Could Indiana land Emmanuel Negedu?

Emmanuel Negedu's name may ring a bell. Negedu is the Tennessee Volunteers player who suffered sudden cardiac arrest while racing a teammate on Tennessee's indoor football practice field in November. Negedu had been lifting weights, was doing some post-workout goofing and collapsed suddenly. Negedu had to be revived by Tennessee's training staff. During his stay in the hospital, doctors implanted a pacemaker into Negedu's chest. After months of examination, Tennessee's athletics department decided Negedu could not be cleared now or ever; his career at UT was over.

It seemed safe to presume that Negedu's career as a basketball player was over, too. If Tennessee wouldn't clear their own player -- a good player at that -- who else would? Apparently, that was premature: Negedu is apparently attempting to return to college basketball at Indiana, according to GoVolsXtra:

The former Tennessee forward visited the Big Ten school last weekend and is waiting for a call back.

"I took my visit to Indiana and everything is going in a good direction,'' said Negedu, who has three years of eligibility left. "Now, I'm just waiting.'' [...] UT coach Bruce Pearl said he talked to Negedu about succeeding in other facets of life, but Negedu is intent on returning to basketball. After investigating his condition and talking to others who have experienced the same condition, Negedu remains determined to play basketball again.

If Negedu was fully healthy, this would be a big coup for Indiana and Tom Crean, who is in desperate need of talent heading into his third year in Bloomington. Negedu's AAU team was based in Bloomington, and the Hoosiers recruited him before he landed at Tennessee. Negedu was the No. 23-ranked player overall in ESPNU's class of 2008 and the No. 8-ranked power forward in the country; he would immediately give IU an injection of talent that Crean wasn't able to provide in his meager 2010 recruiting class.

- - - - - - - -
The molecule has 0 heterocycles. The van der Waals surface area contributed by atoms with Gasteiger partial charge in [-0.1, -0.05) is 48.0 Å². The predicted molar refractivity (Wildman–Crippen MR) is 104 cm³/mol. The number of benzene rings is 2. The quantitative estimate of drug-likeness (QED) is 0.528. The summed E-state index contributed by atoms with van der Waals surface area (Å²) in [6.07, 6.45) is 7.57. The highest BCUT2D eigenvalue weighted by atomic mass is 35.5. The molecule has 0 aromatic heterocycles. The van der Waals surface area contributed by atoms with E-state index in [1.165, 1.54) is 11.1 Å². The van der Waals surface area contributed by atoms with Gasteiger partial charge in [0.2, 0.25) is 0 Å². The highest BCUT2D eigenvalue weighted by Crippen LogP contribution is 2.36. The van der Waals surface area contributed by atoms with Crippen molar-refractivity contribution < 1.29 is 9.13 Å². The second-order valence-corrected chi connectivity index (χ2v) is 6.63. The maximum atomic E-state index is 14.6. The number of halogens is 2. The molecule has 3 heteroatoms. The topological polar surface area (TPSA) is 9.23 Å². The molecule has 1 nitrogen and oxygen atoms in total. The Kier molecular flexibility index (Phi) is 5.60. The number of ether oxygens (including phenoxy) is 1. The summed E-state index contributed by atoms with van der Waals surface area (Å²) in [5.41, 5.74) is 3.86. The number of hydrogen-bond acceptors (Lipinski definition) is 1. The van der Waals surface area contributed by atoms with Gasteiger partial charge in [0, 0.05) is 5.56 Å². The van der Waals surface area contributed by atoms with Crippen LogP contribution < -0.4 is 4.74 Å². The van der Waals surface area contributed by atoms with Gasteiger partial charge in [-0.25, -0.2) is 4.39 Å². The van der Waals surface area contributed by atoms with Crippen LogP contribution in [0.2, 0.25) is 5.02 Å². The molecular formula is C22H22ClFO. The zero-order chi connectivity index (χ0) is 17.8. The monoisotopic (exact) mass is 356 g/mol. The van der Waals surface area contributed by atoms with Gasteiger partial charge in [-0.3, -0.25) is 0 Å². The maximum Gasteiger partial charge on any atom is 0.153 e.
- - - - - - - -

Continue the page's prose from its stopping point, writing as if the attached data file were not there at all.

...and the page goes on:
Except Negedu isn't healthy. I'm not a doctor, and I didn't stay at a discount motel chain last night, and I know next to nothing about cardiac disease except that smoking cigarettes and eating red meat are bad for you. But the facts are simple: Negedu's heart stopped. It stopped during a workout. His school, Tennessee, refused to clear him to play for the program, like, ever again. Negedu says he has been cleared to play by a doctor in California, and it is possible to participate in sports with a pacemaker, but the pacemaker itself doesn't necessarily prevent heart attacks; whatever underlying issue Negedu does have (assuming he has one) could still be there, waiting to strike at any time.

Because of Negedu's condition, this makes Crean and company look more than a little desperate. Of course the 21-year-old will still want to play basketball. It's up to his advisers and coaches to prevent him from doing so if playing basketball poses a serious risk to his health. Tennessee's doctors thought it did, and they ended his career then and there. Maybe they're wrong. But does Indiana really want to risk it?